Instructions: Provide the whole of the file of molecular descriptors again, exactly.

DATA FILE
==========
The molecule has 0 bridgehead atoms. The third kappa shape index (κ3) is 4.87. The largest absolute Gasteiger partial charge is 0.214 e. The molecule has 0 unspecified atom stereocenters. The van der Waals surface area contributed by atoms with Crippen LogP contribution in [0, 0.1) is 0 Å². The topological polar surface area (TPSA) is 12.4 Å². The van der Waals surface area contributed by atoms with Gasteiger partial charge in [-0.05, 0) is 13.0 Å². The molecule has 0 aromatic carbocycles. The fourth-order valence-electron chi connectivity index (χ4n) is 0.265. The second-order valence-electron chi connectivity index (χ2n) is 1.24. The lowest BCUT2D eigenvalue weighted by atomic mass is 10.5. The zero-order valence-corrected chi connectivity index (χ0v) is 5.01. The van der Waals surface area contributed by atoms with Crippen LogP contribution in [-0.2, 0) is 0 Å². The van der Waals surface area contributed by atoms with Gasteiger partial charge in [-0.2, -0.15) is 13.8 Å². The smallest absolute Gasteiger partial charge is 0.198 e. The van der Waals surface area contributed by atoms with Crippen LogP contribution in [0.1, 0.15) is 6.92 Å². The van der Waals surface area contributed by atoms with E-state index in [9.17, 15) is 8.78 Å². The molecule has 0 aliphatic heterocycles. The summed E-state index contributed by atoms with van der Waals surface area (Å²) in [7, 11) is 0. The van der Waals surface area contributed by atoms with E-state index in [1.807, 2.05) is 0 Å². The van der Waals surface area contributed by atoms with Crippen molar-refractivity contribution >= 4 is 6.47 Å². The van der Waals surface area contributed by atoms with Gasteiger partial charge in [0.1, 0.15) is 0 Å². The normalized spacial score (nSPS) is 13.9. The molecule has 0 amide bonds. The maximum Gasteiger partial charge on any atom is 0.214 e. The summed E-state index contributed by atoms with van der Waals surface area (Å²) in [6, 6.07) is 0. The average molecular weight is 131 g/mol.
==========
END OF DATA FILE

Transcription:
The molecule has 0 bridgehead atoms. The third kappa shape index (κ3) is 4.87. The largest absolute Gasteiger partial charge is 0.214 e. The molecule has 0 unspecified atom stereocenters. The van der Waals surface area contributed by atoms with Crippen LogP contribution in [0, 0.1) is 0 Å². The topological polar surface area (TPSA) is 12.4 Å². The van der Waals surface area contributed by atoms with Gasteiger partial charge in [-0.05, 0) is 13.0 Å². The molecule has 0 aromatic carbocycles. The fourth-order valence-electron chi connectivity index (χ4n) is 0.265. The second-order valence-electron chi connectivity index (χ2n) is 1.24. The lowest BCUT2D eigenvalue weighted by atomic mass is 10.5. The zero-order valence-corrected chi connectivity index (χ0v) is 5.01. The van der Waals surface area contributed by atoms with Crippen LogP contribution in [-0.2, 0) is 0 Å². The van der Waals surface area contributed by atoms with Gasteiger partial charge in [-0.2, -0.15) is 13.8 Å². The smallest absolute Gasteiger partial charge is 0.198 e. The van der Waals surface area contributed by atoms with Crippen LogP contribution in [0.1, 0.15) is 6.92 Å². The van der Waals surface area contributed by atoms with E-state index in [9.17, 15) is 8.78 Å². The molecule has 0 aliphatic heterocycles. The summed E-state index contributed by atoms with van der Waals surface area (Å²) in [7, 11) is 0. The van der Waals surface area contributed by atoms with E-state index in [1.807, 2.05) is 0 Å². The van der Waals surface area contributed by atoms with Crippen molar-refractivity contribution >= 4 is 6.47 Å². The van der Waals surface area contributed by atoms with Gasteiger partial charge in [0.1, 0.15) is 0 Å². The normalized spacial score (nSPS) is 13.9. The molecule has 0 amide bonds. The maximum Gasteiger partial charge on any atom is 0.214 e. The summed E-state index contributed by atoms with van der Waals surface area (Å²) in [6, 6.07) is 0. The average molecular weight is 131 g/mol.